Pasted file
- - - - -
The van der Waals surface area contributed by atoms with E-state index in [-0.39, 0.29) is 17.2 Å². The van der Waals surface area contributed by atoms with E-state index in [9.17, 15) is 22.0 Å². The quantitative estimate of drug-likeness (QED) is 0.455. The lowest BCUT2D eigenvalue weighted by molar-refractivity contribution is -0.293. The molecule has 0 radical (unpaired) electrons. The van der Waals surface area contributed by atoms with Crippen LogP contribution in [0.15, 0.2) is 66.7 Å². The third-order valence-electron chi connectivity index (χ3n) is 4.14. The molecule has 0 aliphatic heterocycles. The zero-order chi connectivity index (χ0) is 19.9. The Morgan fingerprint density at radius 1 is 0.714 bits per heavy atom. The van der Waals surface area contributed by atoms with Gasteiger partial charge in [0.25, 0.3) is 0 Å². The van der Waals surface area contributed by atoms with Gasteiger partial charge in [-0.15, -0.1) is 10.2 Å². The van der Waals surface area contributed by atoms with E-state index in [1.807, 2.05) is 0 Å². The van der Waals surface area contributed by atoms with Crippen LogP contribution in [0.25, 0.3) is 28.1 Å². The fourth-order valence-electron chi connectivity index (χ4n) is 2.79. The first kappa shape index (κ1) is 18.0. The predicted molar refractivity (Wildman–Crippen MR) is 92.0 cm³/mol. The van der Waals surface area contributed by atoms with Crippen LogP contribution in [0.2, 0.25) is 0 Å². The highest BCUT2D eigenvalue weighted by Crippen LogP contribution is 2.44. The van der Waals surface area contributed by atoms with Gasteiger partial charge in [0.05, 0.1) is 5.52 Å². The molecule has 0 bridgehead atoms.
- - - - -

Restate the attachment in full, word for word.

The van der Waals surface area contributed by atoms with E-state index in [-0.39, 0.29) is 17.2 Å². The van der Waals surface area contributed by atoms with E-state index in [9.17, 15) is 22.0 Å². The quantitative estimate of drug-likeness (QED) is 0.455. The lowest BCUT2D eigenvalue weighted by molar-refractivity contribution is -0.293. The molecule has 0 radical (unpaired) electrons. The van der Waals surface area contributed by atoms with Crippen LogP contribution in [0.15, 0.2) is 66.7 Å². The third-order valence-electron chi connectivity index (χ3n) is 4.14. The molecule has 0 aliphatic heterocycles. The zero-order chi connectivity index (χ0) is 19.9. The Morgan fingerprint density at radius 1 is 0.714 bits per heavy atom. The van der Waals surface area contributed by atoms with Gasteiger partial charge in [0.25, 0.3) is 0 Å². The van der Waals surface area contributed by atoms with Gasteiger partial charge in [-0.15, -0.1) is 10.2 Å². The van der Waals surface area contributed by atoms with E-state index in [1.807, 2.05) is 0 Å². The van der Waals surface area contributed by atoms with Crippen LogP contribution in [0.25, 0.3) is 28.1 Å². The fourth-order valence-electron chi connectivity index (χ4n) is 2.79. The first kappa shape index (κ1) is 18.0. The predicted molar refractivity (Wildman–Crippen MR) is 92.0 cm³/mol. The van der Waals surface area contributed by atoms with Crippen LogP contribution in [0.2, 0.25) is 0 Å². The highest BCUT2D eigenvalue weighted by Crippen LogP contribution is 2.44. The van der Waals surface area contributed by atoms with Gasteiger partial charge in [0.05, 0.1) is 5.52 Å². The molecule has 0 bridgehead atoms.